UK expats being frozen out by British banks

Published:  10 May at 6 PM
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British banks are systematically freezing out UK citizens living overseas, causing major inconvenience for thousands of expats
Many UK expats living overseas have valid reasons for wanting to either open an account with a British bank or continue using an already opened facility. For example, some UK-based pensions will not pay into accounts based with foreign banks, and expats who’ve invested in rental property in the UK also find a British account convenient.

Unfortunately, over the past 18 months, UK banking choices for expats have narrowed to almost zero, and even those with long-standing accounts risk having them summarily closed or subject to new restrictions. All major UK high street banks and building societies now refuse to accept deposits from UK expats, stating in their terms and conditions that the service is only available to UK residents.

Last year, Barclays Bank closed the accounts of a number of their long-term customers who had moved overseas. Worse still, the choice of offshore arms of high street banks has also narrowed to just a few.

Typically, banks whose criteria have changed to exclude expats are not offering any valid explanation to their inconvenienced former clients, and several banks have allowed very little time for new arrangements to be made. The real reason is, of course, profits, as years of low interest rates and increased regulatory costs have made service to expats an unattractive option.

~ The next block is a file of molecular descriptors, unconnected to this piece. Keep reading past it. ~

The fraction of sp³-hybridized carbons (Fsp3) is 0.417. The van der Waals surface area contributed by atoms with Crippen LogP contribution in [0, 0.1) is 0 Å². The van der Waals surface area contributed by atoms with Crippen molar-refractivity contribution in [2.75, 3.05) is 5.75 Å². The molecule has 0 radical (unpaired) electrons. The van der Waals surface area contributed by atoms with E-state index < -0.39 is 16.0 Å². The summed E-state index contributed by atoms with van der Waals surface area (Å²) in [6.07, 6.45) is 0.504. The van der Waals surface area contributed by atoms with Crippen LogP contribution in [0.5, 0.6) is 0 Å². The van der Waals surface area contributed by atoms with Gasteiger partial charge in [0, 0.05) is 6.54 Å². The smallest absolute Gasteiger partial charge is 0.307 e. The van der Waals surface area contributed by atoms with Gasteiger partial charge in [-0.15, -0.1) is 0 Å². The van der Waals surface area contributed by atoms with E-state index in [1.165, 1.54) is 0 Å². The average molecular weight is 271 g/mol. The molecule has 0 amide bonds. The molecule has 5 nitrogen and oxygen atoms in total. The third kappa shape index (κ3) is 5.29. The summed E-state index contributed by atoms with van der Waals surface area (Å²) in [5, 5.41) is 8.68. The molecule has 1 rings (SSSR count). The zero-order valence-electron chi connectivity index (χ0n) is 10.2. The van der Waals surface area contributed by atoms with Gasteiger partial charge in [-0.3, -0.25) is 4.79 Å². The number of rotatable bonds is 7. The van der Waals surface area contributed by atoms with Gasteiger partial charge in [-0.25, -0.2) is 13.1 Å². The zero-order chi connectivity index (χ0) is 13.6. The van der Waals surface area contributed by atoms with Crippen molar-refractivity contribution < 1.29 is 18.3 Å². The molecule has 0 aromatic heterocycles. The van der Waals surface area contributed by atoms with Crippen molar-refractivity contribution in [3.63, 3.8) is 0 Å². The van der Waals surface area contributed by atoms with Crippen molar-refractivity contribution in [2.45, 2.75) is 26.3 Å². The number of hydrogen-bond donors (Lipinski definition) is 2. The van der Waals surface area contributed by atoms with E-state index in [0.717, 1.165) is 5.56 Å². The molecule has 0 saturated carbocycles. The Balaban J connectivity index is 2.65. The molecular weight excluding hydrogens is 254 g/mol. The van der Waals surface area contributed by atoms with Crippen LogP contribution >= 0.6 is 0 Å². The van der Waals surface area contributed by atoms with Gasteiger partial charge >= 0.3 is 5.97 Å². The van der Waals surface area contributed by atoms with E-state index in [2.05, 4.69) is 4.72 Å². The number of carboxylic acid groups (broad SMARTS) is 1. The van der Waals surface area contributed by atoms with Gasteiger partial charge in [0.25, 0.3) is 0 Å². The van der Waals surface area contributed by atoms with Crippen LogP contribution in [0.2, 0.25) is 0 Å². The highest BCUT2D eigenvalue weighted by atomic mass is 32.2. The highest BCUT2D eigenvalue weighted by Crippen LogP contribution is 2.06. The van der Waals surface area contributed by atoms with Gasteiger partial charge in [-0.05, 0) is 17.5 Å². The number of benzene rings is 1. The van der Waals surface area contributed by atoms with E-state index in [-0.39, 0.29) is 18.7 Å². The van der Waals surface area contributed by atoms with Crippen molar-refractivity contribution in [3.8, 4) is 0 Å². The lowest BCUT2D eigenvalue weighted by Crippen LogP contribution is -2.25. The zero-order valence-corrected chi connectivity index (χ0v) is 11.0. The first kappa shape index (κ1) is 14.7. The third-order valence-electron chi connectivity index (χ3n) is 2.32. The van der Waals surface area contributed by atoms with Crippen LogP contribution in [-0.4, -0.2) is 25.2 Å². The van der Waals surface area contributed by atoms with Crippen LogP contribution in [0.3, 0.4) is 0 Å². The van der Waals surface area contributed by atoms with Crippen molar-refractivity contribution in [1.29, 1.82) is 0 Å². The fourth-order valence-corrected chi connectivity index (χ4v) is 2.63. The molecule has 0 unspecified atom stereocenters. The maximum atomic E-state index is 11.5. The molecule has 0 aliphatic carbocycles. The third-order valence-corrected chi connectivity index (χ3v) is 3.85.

UK expats are left with the single choice between offshore banks such as Barclays, Lloyds International and Standard, domiciled in the Channel Islands, the Isle of Man and other such jurisdictions. Financial regulations covering international banks are not as strict as those in the UK, and new account opening criteria can be restrictive as regards expat needs.

An ongoing campaign against British onshore banks is investigating whether UK-based current account customers are getting a bad deal, but at present it doesn’t include problems faced by overseas clients of UK banks either on or offshore. According to the UK’s Competition and Market Authority, reports have been filed which highlight difficulties with the services provided to non-resident British citizens, but state that the issue is outside their scope of investigation.
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